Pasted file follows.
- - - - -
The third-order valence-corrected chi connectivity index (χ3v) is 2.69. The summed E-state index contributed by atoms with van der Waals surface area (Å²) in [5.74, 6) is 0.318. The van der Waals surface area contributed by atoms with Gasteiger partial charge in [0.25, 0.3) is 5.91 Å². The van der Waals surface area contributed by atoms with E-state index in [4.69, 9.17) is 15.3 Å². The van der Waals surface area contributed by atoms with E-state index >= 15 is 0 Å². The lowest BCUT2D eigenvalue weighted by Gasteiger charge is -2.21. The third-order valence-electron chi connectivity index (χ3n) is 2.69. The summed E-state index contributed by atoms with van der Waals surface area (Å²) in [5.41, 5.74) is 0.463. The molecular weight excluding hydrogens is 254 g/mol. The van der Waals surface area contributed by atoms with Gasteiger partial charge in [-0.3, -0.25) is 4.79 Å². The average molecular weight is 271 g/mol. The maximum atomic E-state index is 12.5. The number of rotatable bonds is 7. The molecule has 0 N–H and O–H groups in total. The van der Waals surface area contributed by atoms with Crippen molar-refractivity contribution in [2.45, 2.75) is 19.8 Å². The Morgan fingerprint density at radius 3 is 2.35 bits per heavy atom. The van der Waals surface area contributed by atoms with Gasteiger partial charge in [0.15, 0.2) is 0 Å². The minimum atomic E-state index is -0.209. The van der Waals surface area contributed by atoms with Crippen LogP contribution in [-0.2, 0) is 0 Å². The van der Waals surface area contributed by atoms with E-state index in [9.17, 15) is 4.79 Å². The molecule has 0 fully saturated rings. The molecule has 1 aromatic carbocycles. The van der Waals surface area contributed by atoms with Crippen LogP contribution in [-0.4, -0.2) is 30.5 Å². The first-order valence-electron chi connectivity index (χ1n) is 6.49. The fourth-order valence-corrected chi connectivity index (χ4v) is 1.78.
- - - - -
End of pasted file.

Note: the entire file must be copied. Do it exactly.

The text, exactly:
The third-order valence-corrected chi connectivity index (χ3v) is 2.69. The summed E-state index contributed by atoms with van der Waals surface area (Å²) in [5.74, 6) is 0.318. The van der Waals surface area contributed by atoms with Gasteiger partial charge in [0.25, 0.3) is 5.91 Å². The van der Waals surface area contributed by atoms with E-state index in [4.69, 9.17) is 15.3 Å². The van der Waals surface area contributed by atoms with E-state index >= 15 is 0 Å². The lowest BCUT2D eigenvalue weighted by Gasteiger charge is -2.21. The third-order valence-electron chi connectivity index (χ3n) is 2.69. The summed E-state index contributed by atoms with van der Waals surface area (Å²) in [5.41, 5.74) is 0.463. The molecular weight excluding hydrogens is 254 g/mol. The van der Waals surface area contributed by atoms with Gasteiger partial charge in [-0.3, -0.25) is 4.79 Å². The average molecular weight is 271 g/mol. The maximum atomic E-state index is 12.5. The number of rotatable bonds is 7. The molecule has 0 N–H and O–H groups in total. The van der Waals surface area contributed by atoms with Crippen molar-refractivity contribution in [2.45, 2.75) is 19.8 Å². The Morgan fingerprint density at radius 3 is 2.35 bits per heavy atom. The van der Waals surface area contributed by atoms with Gasteiger partial charge in [0.15, 0.2) is 0 Å². The minimum atomic E-state index is -0.209. The van der Waals surface area contributed by atoms with Crippen LogP contribution in [-0.2, 0) is 0 Å². The van der Waals surface area contributed by atoms with E-state index in [9.17, 15) is 4.79 Å². The molecule has 0 fully saturated rings. The molecule has 1 aromatic carbocycles. The van der Waals surface area contributed by atoms with Crippen LogP contribution in [-0.4, -0.2) is 30.5 Å². The first-order valence-electron chi connectivity index (χ1n) is 6.49. The fourth-order valence-corrected chi connectivity index (χ4v) is 1.78.